Before I even got the call, I knew in my gut that something was wrong.
Ten years ago, my dad died alone in his apartment of heart failure.
Time is such a strange thing. It’s been a decade and a moment and a lifetime.
My body’s calendar of grief told me this anniversary was coming before I even realized the date. I took my tears and tissue to the garage and pulled out a bunch of old pictures. I could only find one of my dad genuinely smiling alongside me and my two older sisters. But there were dozens of other poor-quality 90’s Kodak prints capturing my band concerts and basketball games, award ceremonies and graduation speeches, photos of ASB election skits, pole vaulting runways, cross country finish lines, and musical fundraiser dinners. I didn’t even remember he was there for all of it.
My dad spent much of his life wounded and wounding others. He chased success and pleasure and ways to numb his pain. Ultimately, the pursuits of this world took a toll on his physical body and mental state. The weight of failure and disappointment crushed his spirit. But it was in this pit that he really met Jesus.
Looking through each stack of grainy memories, I thought of Psalm 73:
When my heart was grieved and my spirit embittered, I was senseless and ignorant; I was a brute beast before you.
Yet I am always with you; you hold me by my right hand. You guide me with your counsel, and afterward you will take me into glory. Whom have I in heaven but you? And earth has nothing I desire besides you. My flesh and my heart may fail, but God is the strength of my heart and my portion forever.
Those who are far from you will perish; you destroy all who are unfaithful to you. But as for me, it is good to be near God. I have made the Sovereign Lord my refuge; I will tell of all your deeds.
Psalm 73:21-28 (NIV)
For all the things I wished my dad had been, I know without a doubt that he loved me and was proud of me. I ache for the fact that he never had the chance to know my sons. He would have loved them too. My dad’s flesh and heart failed, but he did not perish. I will see him again.
Friend, if you are enduring the fresh ache of loss, I’m so sorry.
If you are traveling the long and twisted road of grief, I’m so sorry.
I wish I could invite you to sit in my living room. I’d offer you a cozy afghan and a cup of something hot to drink. I’d light a log in the fireplace and have a tissue box ready if you needed it. Then we’d just sit and listen to the crackle of the fire. After the company of silence, if you wanted to share, I’d be there to listen, to bear witness to your stories and tears. I’d want to hear the memories of your loved one that make you laugh. And the moments that still leave you wrestling with confusion, regret, or pain.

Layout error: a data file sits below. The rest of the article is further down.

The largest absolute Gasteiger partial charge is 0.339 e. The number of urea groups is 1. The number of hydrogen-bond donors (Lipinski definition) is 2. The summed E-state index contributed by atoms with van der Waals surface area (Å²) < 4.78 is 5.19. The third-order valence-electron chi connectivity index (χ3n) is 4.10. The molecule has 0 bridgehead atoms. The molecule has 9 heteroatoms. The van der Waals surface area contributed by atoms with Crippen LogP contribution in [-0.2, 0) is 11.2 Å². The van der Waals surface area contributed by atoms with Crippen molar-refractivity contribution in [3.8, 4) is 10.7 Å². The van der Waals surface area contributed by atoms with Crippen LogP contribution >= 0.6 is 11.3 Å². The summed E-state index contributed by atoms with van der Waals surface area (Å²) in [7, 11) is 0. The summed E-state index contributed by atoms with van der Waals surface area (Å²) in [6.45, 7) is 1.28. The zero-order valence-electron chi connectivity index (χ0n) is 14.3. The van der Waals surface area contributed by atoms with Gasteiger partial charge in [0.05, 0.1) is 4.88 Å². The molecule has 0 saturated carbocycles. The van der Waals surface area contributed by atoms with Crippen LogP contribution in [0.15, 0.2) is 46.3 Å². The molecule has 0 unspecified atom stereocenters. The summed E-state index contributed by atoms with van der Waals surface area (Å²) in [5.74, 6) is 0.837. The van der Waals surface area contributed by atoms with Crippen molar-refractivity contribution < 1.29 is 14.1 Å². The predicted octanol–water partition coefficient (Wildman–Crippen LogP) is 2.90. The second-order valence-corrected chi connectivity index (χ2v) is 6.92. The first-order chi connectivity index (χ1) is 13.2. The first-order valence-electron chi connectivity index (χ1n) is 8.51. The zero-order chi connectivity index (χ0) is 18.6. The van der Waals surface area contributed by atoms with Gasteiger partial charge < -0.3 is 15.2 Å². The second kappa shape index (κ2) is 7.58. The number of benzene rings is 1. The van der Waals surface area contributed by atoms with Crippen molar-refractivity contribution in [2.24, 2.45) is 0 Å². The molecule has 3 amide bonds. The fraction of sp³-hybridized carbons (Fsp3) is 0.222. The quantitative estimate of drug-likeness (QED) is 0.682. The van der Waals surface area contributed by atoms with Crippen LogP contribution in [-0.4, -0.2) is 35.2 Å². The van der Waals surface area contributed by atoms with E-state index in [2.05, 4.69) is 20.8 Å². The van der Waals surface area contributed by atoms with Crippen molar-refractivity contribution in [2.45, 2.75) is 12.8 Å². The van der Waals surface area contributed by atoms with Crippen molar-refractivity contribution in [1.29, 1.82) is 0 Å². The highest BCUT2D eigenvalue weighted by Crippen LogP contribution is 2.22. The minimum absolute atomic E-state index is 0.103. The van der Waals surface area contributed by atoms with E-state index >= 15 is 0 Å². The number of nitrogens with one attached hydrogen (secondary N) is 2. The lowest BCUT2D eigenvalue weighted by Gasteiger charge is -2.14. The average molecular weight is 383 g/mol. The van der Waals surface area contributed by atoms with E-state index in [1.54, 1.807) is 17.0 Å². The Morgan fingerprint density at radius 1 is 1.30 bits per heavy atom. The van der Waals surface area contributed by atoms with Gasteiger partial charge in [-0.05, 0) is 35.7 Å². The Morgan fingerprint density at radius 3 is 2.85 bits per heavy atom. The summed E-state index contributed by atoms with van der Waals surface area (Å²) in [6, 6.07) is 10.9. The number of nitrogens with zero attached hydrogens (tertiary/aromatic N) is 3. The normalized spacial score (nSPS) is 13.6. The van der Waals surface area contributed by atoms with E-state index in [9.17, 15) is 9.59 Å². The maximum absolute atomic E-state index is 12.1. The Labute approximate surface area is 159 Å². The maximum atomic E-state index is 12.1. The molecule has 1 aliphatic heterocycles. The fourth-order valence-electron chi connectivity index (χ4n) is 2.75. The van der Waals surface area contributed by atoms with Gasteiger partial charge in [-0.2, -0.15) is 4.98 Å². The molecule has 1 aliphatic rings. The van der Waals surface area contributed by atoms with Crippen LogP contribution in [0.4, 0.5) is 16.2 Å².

I would tell you that your joy and sorrow are welcome here. You can feel both. We need to feel both.
I’m no grief expert, but if you asked me, I’d lean in and offer you this encouragement:
- You need to feel to heal. God didn’t create you with a full spectrum of emotions in order for you to stuff it all away. It’s okay if you can’t fully name or explain your grief. Sometimes the first and best step is just to make space to feel it.
- Identify your barriers to grieving. After ten years of missing my dad, part of me feels like I should be okay by now. I battle thoughts like, “You shouldn’t be sad because you know he’s in a better place.” Or, “What right do you have to cry? You weren’t that close anyway.” Or, “Crying and feeling depressed won’t make you a good mom/wife/employee.” FULL STOP. These thoughts are lies. I had to recognize them and then choose to move past them.
- Invite others into your grief. When a fresh wave of grief hits, I used to hide. Now I choose to be honest with the people who love me. I told my husband I’m missing my dad. I let my children see me cry. Sharing your grief — even if the other person can’t fully understand or relate — opens the door for you to receive the support you need and for others to grow in compassion.
When Lazarus died, Jesus joined His friends Mary and Martha in their mourning. He wept. It didn’t matter that Jesus knew He would raise Lazarus from the dead. He first entered into the grief of His friends.
Time and time again, God has met me in my deepest sorrow too. I know He will do the same for you.
May the Sovereign Lord be our refuge today.
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